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Research University Advantages: Top Professors, More Majors and Graduate Degrees

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A lot of colleges use the National Candidate’s Reply Date, which gives students until May 1st to make final decisions on attendance and send in deposits to hold their place for the fall. That means you’ve most likely decided where you’re going to college, but not all schools do not follow the May 1 deadline.

If you’re still weighing your options, I’ve said it before and I’ll say it again: it’s important to find the college that’s right for you and your needs, not the college that your parents or your friends think is a good choice. Nothing in life is perfect, so all schools have their pros and cons, but if you’re planning to enter certain fields that require advanced degrees (such as medicine or law) it might be in your best interests to attend a school that is considered a research university.

Research universities typically expect faculty to spend a large portion of their time on research.

The Carnegie Classification of Institutions of Higher Education, which identifies groups of fairly comparable colleges and universities in the United States, came up with the term Research I University in 1994. Although the Carnegie Classification has changed their categories and terminology since 1994 and that official term is no longer valid, a school is typically considered to be a research university if it:

  • offers a full range of baccalaureate programs
  • is committed to graduate education through the doctorate
  • gives high priority to research
  • awards 50 or more doctoral degrees each year
  • receives annually $40 million or more in federal support

The 2008 Annual Report from Center for Measuring University Performance (which is a research center at Arizona State University) provided a list of the top American research universities based on several different factors, and the top 10 are probably schools that you’ve heard of: Columbia, Massachusetts Institute of Technology, Stanford, Harvard, University of Pennsylvania, Yale, Duke, University of Michigan— Ann Arbor, John Hopkins University, and University of California— Berkeley.

Professors at research universities are often the tops in their field. People often assume that professors who specialize in research aren’t the greatest teachers, but most of them carry their passion into the classroom and get their students just as interested and energized in the topics at hand. They are always learning the most recent, up-to-the-minute things, most of which isn’t even published in current textbooks.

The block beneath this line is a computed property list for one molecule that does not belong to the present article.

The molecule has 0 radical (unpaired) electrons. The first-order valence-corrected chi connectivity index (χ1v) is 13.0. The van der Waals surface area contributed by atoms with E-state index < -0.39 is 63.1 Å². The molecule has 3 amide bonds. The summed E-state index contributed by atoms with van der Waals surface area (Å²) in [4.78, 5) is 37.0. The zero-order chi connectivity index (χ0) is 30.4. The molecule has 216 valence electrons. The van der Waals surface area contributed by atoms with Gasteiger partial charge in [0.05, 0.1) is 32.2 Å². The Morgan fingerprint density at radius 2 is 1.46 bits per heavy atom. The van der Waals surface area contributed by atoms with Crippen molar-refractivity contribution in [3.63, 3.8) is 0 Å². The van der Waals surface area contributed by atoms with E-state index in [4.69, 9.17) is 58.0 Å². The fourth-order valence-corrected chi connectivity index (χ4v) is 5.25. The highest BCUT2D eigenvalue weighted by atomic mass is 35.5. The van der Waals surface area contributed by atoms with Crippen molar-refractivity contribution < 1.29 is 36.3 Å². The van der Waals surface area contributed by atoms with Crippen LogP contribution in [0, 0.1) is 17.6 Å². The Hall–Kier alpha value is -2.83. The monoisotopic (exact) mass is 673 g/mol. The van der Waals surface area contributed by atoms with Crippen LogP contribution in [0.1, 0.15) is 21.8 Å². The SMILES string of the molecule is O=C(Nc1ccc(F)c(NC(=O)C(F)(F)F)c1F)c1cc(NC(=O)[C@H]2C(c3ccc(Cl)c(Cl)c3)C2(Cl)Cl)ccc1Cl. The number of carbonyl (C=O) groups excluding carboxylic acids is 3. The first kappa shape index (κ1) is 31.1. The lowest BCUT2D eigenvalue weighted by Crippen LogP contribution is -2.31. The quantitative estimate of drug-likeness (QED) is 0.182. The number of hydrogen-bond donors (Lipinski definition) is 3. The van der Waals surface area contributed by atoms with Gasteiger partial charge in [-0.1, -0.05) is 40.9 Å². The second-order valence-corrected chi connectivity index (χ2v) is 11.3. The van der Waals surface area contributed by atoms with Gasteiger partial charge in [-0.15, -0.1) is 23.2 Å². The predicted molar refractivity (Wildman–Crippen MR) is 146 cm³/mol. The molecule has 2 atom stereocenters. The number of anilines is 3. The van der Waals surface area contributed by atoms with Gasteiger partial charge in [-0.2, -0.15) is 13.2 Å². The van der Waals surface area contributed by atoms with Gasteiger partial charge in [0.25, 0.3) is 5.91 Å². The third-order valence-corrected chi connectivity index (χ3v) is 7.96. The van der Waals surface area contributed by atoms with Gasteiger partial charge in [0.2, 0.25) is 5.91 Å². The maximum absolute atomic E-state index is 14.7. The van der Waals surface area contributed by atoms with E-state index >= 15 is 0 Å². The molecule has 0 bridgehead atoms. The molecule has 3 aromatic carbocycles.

As a student of those “research professors,” you may be able to work directly with them, either as assistants or research project interns. You never know when you may be working on something that changes the world!

Research universities are typically very large schools, which some people find intimidating. That’s understandable, but the sheer size of a research university also means that there are many more majors, sometimes hundreds to choose from. For example, you may be able to major in biology just about anywhere you go to school, but a research university may offer biochemistry or genetics, which you won’t find just anywhere.

Research universities can help you better prepare yourself for graduate school because you’re able to speak with current grad students. Smaller liberal arts colleges won’t always give you that opportunity, and you might even have a better shot at being accepted into the graduate school of your choice if you attended a research university. The fact that you studied under top research professors might weigh pretty heavily on your applications, too.

One of my closest friends has loved animals since we were in elementary school together, and she is now a veterinarian. She’s definitely one person I consider to be a huge because she has her doctorate without having a Bachelor’s degree. Why? She went to the University of Florida and was so successful in her undergraduate career that she was accepted into their vet school as a junior. She never had to complete her senior year and get her undergraduate degree. It’s not to say that this is the path everyone wants to take in life, but in her case, it certainly wouldn’t have happened if she was going to a small, unheard of college.

Research universities may also have their own chapters of educational organizations that don’t exist at smaller schools that wouldn’t have enough interested students. You’ll be able to join and participate in a wider variety of groups, which might help you out down the road as well.

Research universities aren’t for everybody, and that’s okay. It’s just good to weigh your options and know what’s available. StateUniversity.com is full of resources which can help you learn about colleges and universities all over the country, so be sure to check them all out. Before I sign off on this post, I’m going to – once again – stress the importance of choosing the school that’s right for you!

For Reference:

2008 Annual Report from Center for Measuring University Performance

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Melissa Rhone+

Melissa Rhone earned her Bachelor of Music in Education from the University of Tampa. She resides in the Tampa Bay area and enjoys writing about college, pop culture, and epilepsy awareness.


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